39. James D. Wolfensohn, World Bank Annual Meetings Address, 1 October 1996. Available at: http://web. worldbank.org/WBSITE/EXTERNAL/ EXTABOUTUS/ORGANIZATION/EXTPRESIDENT2007/EXTPASTPRESIDENTS/ PRESIDENTEXTERNAL/ 0,contentMDK:20025269,menuPK:232083,pagePK:159837,piPK:15 Q9 9808,theSitePK:227585,00.html.
40. Julius Schlotthuer, USAID manager in Maputo, speaking in 1992 and quoted by Abrahamsson and Nilsson, Mozambique: The Troubled Transition, 142 and fn. 239.
41. Hanlon, ‘Do Donors Promote Corruption’.
42. See De Renzio and Hanlon, ‘Mozambique: Contested Sovereignty?’.
43. Harrison, ‘Post-Conditionality Politics’.
44. KPMG, ‘Donor Co-operation Strategy’, 46.
45. Ibid., 32.
46. Hodges and Tibana, Political Economy of the Budget, 8.
47. Killick et al., Perfect Partners?, 50.
48. Castel-Branco, ‘Aid and Development’.
49. A phrase widely used during Bill Clinton’s successful 1992 US presidential campaign against George H.W. Bush.
50. Donors often promote microcredit, which has helped petty traders, but with interest rates of 10 per cent per month, it is too expensive to use to buy inputs like fertiliser and improved seeds, or to invest in irrigation.
51. Excluding debt relief, emergency aid and technical assistance. Hanlon and Smart, Do Bicycles Equal Development, updated.
52. Interview, Maputo, 26 October 2006.
53. Speaking at a public meeting at Hotel VIP, Maputo, Mozambique, 23 May 2006.
54. A package of measures forced on aid recipients by the IMF and World Bank in the 1990s, including small government and reduced spending, ending subsidies, privatisation, trade liberalisation, deregulation, free market exchange rates and higher interest rates. The small government component was abandoned by the mid-1990s, as the World Bank, in particular, came to realise that governments did not have enough skilled staff to implement World Bank programmes. Later, the MDGs led to larger government and more spending in the social sectors.
55. Virtanen and Ehrenpreis, ‘Growth, Poverty and Inequality’.
56. Hanlon and Smart, Do Bicycles Equal Development, has a much more detailed discussion of economic development issues.
57. Massingarela et al., Poverty and Well-Being.
58. UNICEF, Childhood Poverty in Mozambique.
59. World Bank, Beating the Odds, Box 1.1.
60. Massingarela et al., Poverty and Well-Being.
61. There is a much more detailed discussion of the poverty data in Hanlon and Smart, Do Bicycles Equal Development, chapter 7. The full debate, including the government response, is posted on www.tinyurl.com/mozamb under the heading ‘Is Poverty Decreasing in Mozambique?’.
62. Forum Nacional do MARP, Relato´rio de Auto-availac¸ao do Paý´s.
63. UNDP, Mozambique Human Development. The 2009 Human Development Report displays a share of 74.7 per cent of the Mozambique population falling below the US$1.25 a day poverty line—the highest share in the world after Rwanda, Burundi and Liberia.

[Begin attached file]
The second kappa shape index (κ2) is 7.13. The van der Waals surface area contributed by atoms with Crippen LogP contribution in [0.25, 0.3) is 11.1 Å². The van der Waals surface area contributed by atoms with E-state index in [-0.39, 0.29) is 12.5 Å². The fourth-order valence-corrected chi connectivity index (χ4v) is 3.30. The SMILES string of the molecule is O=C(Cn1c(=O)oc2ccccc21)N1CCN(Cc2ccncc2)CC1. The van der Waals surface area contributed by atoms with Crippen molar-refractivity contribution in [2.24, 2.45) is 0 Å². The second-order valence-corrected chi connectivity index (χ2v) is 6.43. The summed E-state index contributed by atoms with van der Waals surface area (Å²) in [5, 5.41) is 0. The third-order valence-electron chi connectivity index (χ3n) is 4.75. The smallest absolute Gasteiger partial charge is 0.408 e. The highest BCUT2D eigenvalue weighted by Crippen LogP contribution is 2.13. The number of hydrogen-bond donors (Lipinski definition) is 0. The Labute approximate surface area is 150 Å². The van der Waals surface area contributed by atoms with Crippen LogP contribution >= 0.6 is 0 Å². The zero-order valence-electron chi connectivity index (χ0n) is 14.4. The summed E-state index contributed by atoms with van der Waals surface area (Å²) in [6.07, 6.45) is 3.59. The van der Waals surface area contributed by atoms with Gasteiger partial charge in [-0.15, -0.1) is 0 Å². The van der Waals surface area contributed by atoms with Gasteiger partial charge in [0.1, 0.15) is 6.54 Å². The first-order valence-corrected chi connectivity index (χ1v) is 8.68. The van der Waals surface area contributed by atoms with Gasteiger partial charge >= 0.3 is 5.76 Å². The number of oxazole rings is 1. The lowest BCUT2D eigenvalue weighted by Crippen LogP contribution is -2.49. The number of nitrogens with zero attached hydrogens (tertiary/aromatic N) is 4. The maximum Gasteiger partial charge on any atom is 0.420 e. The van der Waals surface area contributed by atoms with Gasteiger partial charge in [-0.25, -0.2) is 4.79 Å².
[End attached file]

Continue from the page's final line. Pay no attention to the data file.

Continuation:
64. Except Maputo province, where real GDP per capita was artificially inflated by the opening of the Mozal aluminium smelter.
65. TIA, Trabalho de Inque´rito Agr´ýcola.
66. Hanlon and Smart, Do Bicycles Equal Development, based on Boughton et al., ‘Changes in Rural Household Income’.
67. Mean is arithmetic average (sum of all incomes divided by number of people) while median is the income of the person half way between highest and lowest. When themean rises it means total income rises, but if in addition themedian falls, it means money has been transferred from poor to rich.
68. Pitoro and Mlay, ‘Ana´ lise de Rendimento e Dinaˆmica’.
69. Massingarela et al., Poverty and Well-Being.
70. Virtanen and Ehrenpreis, ‘Growth, Poverty and Inequality’.
71. Mozambique Political Process Bulletin 28, 1November 2002.
72. Serra, Co´lera de Catarse.
73. Galtung, ‘Violence’. In the paper, he argues that ‘if people are starving when this is objectively avoidable, then violence is committed, regardless of whether there is a clear subject-action-object relationship’. If people are being starved to death or shot and killed, there is equal violence being committed.
74. Paulo et al., ‘Monitoring and Evaluating’.
75. Covered extensively in Noticias. See www.jornalnoticias.co.mz.
76. Noticias, 15 and 18 February 2008.
77. Forum Nacional do MARP, Relato´rio de Auto-availac¸ao do Paý´s.
78. Noticias, 13 March 2009. The word ‘linchar’ has entered into Portuguese for executions by mobs, based on ‘lynch’ in US English, used for mob killings, particularly of Black people in the US South in the 19th and 20th centuries. In Maputo, alleged criminals are killed by necklacing—putting a tyre around their neck, filling it with petrol and setting it alight—a method used in South African townships in the 1980s against alleged apartheid spies.
79. Hanlon, ‘Mozambique: The Panic and Rage’.
80. The Chr Michelson Institute study for DfID explicitly recommended the return to a rural marketing board ‘to reduce the exploitative nature of current relations with traders’. But this is vociferously opposed by the international financial agencies, so is unlikely to occur. See Tvedten et al., ‘Monitoring and Evaluating’.
81. Ernesto et al., ‘Persistent Konzo ad Cyanogen Toxicity’.
82. Noticias, 27 February 2009.
83. Goodhand et al., Conducting Conflict Assessments.
84. Vaux, ‘Strategic Conflict Assessment’. Ironically, Tony Vaux is one of the authors of Conducting Conflict Assessments.